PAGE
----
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Energy Tax Reform with Exemptions for the Energy-Intensiv Export Sector

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  • Reto Schleiniger
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    Abstract

    The present paper applies a theoretical two-sector three-factor model to analyze a variety of energy tax reforms with the common feature of at least partly exempting the energy-intensive export sector from the tax. As a result, all scenarios with exemptions reduce energy less than the non-discriminating textbook version of the energy tax. Moreover, in the two scenarios that exemplify typical attributes of the tax reforms in Germany and Denmark, an increase in total energy use is possible. This is due to a positive output effect resulting from a substitution of the energy-intensive for the labor-intensive commodity.

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    Paper provided by Institute for Empirical Research in Economics - University of Zurich in its series IEW - Working Papers with number 073.

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    Handle: RePEc:zur:iewwpx:073

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    Keywords: Environmental tax reform; general equilibrium model;

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    1. Cansier, Dieter & Krumm, Raimund, 1997. "Air pollutant taxation: an empirical survey," Ecological Economics, Elsevier, Elsevier, vol. 23(1), pages 59-70, October.
    2. Parry, Ian & Goulder, Lawrence & Williams III, Roberton, 1997. "When Can Carbon Abatement Policies Increase Welfare? The Fundamental Role of Distorted Factor Markets," Discussion Papers, Resources For the Future dp-97-18-rev, Resources For the Future.
    3. Bovenberg, A.L. & Mooij, R.A. de, 1994. "Environmental taxes and labor-market distortions," Open Access publications from Tilburg University urn:nbn:nl:ui:12-148753, Tilburg University.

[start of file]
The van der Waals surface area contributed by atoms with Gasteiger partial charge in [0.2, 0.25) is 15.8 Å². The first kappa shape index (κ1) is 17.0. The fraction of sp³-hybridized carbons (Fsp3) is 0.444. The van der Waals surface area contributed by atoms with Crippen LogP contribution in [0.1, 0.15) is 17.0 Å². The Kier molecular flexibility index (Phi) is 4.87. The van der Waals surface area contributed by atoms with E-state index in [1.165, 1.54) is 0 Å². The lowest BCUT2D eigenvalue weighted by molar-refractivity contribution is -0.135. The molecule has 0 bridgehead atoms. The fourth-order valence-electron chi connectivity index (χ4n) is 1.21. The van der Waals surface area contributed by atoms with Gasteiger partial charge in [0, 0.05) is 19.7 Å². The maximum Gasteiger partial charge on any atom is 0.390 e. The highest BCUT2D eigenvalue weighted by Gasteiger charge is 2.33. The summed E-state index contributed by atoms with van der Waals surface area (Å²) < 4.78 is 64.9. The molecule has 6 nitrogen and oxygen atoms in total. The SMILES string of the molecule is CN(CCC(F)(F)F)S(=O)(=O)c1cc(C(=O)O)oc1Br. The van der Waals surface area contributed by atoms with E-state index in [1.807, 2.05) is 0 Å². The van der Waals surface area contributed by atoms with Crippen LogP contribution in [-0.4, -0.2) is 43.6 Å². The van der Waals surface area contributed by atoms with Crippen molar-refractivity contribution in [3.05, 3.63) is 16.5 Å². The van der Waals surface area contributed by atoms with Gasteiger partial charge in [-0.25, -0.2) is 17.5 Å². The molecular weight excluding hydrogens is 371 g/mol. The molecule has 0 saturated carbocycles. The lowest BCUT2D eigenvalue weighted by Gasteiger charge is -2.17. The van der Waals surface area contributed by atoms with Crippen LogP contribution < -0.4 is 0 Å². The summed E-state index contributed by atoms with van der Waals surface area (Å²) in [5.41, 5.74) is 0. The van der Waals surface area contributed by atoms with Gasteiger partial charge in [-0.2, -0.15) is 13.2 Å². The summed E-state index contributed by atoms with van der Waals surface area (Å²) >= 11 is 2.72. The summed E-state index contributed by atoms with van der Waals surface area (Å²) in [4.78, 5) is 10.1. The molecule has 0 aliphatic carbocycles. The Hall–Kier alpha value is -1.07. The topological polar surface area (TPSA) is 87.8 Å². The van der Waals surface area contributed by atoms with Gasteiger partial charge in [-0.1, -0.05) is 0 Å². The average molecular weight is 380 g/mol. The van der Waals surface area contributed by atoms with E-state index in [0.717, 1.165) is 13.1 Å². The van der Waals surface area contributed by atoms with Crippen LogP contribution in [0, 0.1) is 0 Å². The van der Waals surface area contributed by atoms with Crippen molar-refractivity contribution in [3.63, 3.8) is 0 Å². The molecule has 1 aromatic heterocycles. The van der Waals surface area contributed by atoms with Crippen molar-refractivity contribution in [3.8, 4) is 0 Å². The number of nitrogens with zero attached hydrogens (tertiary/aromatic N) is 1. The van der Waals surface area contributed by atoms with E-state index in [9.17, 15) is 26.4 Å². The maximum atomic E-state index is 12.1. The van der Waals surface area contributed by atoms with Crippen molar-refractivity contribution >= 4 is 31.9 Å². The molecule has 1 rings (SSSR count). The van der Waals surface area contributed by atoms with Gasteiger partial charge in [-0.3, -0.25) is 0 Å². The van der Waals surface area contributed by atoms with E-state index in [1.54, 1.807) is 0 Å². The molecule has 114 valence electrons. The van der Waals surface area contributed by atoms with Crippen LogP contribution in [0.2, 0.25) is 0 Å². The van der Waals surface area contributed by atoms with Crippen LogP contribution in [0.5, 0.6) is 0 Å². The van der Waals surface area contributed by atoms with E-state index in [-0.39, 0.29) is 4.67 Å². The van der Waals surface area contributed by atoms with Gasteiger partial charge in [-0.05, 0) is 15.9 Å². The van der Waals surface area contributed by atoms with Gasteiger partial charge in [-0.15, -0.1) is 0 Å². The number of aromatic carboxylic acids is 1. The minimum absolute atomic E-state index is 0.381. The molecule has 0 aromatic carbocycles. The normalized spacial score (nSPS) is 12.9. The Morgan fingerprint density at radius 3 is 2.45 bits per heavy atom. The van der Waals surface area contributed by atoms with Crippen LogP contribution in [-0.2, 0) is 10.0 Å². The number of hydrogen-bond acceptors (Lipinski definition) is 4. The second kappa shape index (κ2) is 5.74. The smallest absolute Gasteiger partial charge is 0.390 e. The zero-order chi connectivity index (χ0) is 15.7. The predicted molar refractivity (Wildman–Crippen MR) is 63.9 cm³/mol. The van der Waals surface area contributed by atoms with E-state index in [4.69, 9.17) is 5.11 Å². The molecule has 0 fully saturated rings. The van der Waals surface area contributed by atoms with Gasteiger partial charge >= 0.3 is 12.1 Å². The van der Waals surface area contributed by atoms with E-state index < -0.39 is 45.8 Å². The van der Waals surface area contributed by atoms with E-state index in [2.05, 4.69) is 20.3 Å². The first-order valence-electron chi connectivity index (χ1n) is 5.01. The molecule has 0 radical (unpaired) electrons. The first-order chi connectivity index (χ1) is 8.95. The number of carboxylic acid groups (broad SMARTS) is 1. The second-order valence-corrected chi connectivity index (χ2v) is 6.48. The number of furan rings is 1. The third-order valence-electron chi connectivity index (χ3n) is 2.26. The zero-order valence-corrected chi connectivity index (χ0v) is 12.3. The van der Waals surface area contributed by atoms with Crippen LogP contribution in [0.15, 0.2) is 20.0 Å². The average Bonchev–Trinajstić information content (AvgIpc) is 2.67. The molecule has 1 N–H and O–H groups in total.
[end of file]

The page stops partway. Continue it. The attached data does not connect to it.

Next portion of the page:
4. Stavins, Robert & Keohane, Nathaniel & Revesz, Richard, 1997. "The Positive Political Economy of Instrument Choice in Environmental Policy," Discussion Papers, Resources For the Future dp-97-25, Resources For the Future.
    5. Bovenberg, A. L. & van der Ploeg, F., 1994. "Environmental policy, public finance and the labour market in a second-best world," Journal of Public Economics, Elsevier, Elsevier, vol. 55(3), pages 349-390, November.
    6. Bovenberg, A Lans & van der Ploeg, Frederick, 1994. " Green Policies and Public Finance in a Small Open Economy," Scandinavian Journal of Economics, Wiley Blackwell, Wiley Blackwell, vol. 96(3), pages 343-63.
    7. Hahn, Robert W, 1990. " The Political Economy of Environmental Regulation: Towards a Unifying Framework," Public Choice, Springer, Springer, vol. 65(1), pages 21-47, April.
    8. Buchanan, James M & Tullock, Gordon, 1975. "Polluters' Profits and Political Response: Direct Controls Versus Taxes," American Economic Review, American Economic Association, American Economic Association, vol. 65(1), pages 139-47, March.
    9. Goulder Lawrence H., 1995. "Effects of Carbon Taxes in an Economy with Prior Tax Distortions: An Intertemporal General Equilibrium Analysis," Journal of Environmental Economics and Management, Elsevier, vol. 29(3), pages 271-297, November.
    10. Bohringer, Christoph & Rutherford, Thomas F., 1997. "Carbon Taxes with Exemptions in an Open Economy: A General Equilibrium Analysis of the German Tax Initiative," Journal of Environmental Economics and Management, Elsevier, vol. 32(2), pages 189-203, February.
    11. Boyd Roy & Krutilla Kerry & Viscusi W. Kip, 1995. "Energy Taxation as a Policy Instrument to Reduce CO2 Emissions: A Net Benefit Analysis," Journal of Environmental Economics and Management, Elsevier, vol. 29(1), pages 1-24, July.
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